The Awakening is the third album by English singer, songwriter and guitarist James Morrison, it was released on 26 September 2011. "I Won't Let You Go" was the first single released from the album in the United Kingdom. The album was certified Gold in the United Kingdom just two weeks after release. The album has been certified platinum in the UK for sales over 500,000 copies and has sold 1,000,000 copies worldwide.
The Awakening is the first album by Morrison to be released with Island Records after he recently parted ways with Polydor, his label of six years. Three years in the making, the album is influenced by the death of his father, as well as Morrison’s own steps into parenthood. It also sees him form a new creative relationship with producer Bernard Butler, who has further advanced Morrison's foray into a classic but contemporary soul sound. "I don’t want to put across that, yeah, the album is about my dad, losing my dad; some of it is but the other half is this sense of being woken up to what I wanted to achieve," he said in the interview by Music Week. Meanwhile, speaking of the title itself, he told Blues & Soul: "I basically just wanted it to feel like a first album, in the sense of me having woken up as an artist and person – you know, I wanted to forget that Broken Strings kind of pop side of me a little bit. And so, with me having actually written a SONG called 'The Awakening', that title also just kind of neatly fitted the album TOO."
"To me the album is positive. Even the songs about my dad are positive. I didn't want to write songs that were downer songs but I wanted to capture that fucking deep ache that I had from losing my dad because that was the most powerful emotion I've ever felt – apart from having a kid, which is harder to write about because it's happiness..."
Bernard Butler has produced 10 tracks on the album, with Mark Taylor helming the remaining two. Taylor was behind Morrison's "Broken Strings" (his biggest hit single to date). Taylor's tracks were the first two singles from the new album: "I Won't Let You Go" and "Slave to the Music". Co-writers include long-term collaborators Martin Brammer and Steve Robson, who have worked with Morrison since his debut, as well as Dan Wilson and Toby Gad. English singer-songwriter Jessie J is featured on the track "Up".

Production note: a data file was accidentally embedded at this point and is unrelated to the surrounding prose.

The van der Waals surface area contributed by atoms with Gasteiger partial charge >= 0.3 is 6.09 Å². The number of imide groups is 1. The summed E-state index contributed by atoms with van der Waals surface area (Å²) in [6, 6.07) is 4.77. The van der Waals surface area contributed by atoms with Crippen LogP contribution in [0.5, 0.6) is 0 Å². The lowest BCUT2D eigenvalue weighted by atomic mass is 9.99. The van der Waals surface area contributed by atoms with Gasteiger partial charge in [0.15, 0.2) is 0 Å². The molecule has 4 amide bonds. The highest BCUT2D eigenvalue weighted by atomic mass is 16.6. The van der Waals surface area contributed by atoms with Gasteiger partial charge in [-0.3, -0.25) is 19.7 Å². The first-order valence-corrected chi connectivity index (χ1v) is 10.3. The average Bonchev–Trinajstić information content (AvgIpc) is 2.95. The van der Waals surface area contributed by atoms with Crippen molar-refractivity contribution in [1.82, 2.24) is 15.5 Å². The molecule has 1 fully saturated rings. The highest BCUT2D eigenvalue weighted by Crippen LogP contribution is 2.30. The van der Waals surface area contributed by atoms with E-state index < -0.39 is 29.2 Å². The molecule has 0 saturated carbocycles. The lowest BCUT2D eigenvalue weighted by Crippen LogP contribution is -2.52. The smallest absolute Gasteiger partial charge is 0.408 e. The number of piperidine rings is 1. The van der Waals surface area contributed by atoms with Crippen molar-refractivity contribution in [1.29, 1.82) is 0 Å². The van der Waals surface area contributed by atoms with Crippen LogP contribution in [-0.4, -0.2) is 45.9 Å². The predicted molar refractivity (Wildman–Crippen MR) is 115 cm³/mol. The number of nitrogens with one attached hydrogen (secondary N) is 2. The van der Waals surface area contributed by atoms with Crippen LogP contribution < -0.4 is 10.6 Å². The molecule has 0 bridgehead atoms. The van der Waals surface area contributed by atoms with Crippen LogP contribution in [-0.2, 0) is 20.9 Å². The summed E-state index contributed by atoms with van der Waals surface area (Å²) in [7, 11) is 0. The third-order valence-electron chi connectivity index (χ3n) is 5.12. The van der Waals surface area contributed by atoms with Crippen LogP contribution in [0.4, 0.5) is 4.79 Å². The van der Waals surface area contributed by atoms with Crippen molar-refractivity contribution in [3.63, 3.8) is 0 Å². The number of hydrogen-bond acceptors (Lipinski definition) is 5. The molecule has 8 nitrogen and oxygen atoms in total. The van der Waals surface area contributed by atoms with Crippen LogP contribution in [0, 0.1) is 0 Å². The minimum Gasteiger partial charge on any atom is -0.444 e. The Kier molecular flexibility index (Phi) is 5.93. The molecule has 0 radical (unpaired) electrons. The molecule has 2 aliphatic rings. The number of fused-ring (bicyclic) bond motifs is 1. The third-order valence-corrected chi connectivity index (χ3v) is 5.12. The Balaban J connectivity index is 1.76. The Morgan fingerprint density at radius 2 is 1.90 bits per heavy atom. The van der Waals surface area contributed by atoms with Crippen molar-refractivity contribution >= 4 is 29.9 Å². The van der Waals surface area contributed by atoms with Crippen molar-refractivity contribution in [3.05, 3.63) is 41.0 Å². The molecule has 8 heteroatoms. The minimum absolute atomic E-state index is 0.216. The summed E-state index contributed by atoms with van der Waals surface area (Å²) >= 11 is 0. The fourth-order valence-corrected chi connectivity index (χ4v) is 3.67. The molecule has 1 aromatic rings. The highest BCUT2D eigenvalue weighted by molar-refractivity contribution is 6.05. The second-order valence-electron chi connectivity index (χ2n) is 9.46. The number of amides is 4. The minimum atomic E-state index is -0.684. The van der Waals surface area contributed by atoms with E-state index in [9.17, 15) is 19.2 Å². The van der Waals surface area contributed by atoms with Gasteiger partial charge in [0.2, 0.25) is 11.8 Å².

Mike Diver wrote for BBC Music that "The Awakening is lacking the grandstanding moment it needs to elevate it above reserved recommendation." Diver also noted that "Morrison has a truly great album in him – he's the emotional baggage to craft it, should he let locked-away demons loose – but for the third time in a row, this isn't it." Jon O'Brien wrote for Allmusic that "With several songs relating to his alcoholic father's death on his third effort, The Awakening, the husky-voiced guitarist appears to have rectified one of his issues, but despite the presence of Suede's Bernard Butler as producer, it's difficult to hear how he's made any attempt to deal with the other." O'Brien perceived that "lyrically, he's never been better, but until Morrison manages to infuse some of this raw honesty and emotion into his sound, he's always going to struggle to create that one great record that his impassioned and soulful voice deserves." Andy Gill wrote a negative review for The Independent, stating that "It's as if he's learnt the technical grammar and inflective vocabulary of soul-style singing, but isn't able to make it into a coherent language that actually unlocks the emotions." Ally Carnawalth wrote a mixed review for The Observer, stating that "Strings and expensive-sounding gloss are applied by producer Bernard Butler but unfortunately it's Duffy-era Butler, rather than the sweeping soul of his mid-90s David McAlmont collaborations." Fiona Shepherd wrote for The Scotsman that "The Awakening follows mildly in the throwback direction of Aloe Blacc, paying tribute initially to the classic string-soaked strains of Marvin Gaye but bottling it and blanding out as the album veers towards the middle-of-the-daytime-radio road. The soft-focus pop soul duet with Jessie J is simply a repeat run of his collaboration with Nelly Furtado, right down to the lack of chemistry between the two singers. Meanwhile, producer Bernard Butler is content to keep things slick, smooth, safe and sellable." Pip Elwood wrote a very positive review from Entertainment Focus, writing that "The Awakening will be one of the biggest-selling albums of 2011 and we suspect it'll match the success of his previous two albums. Morrison is in a niche of his own and appeals to a wide audience. His voice is incredible, his songs emotive and his music timeless. Whilst everyone else is busy jumping on a bandwagon James Morrison is happy to just be himself and for that we commend him."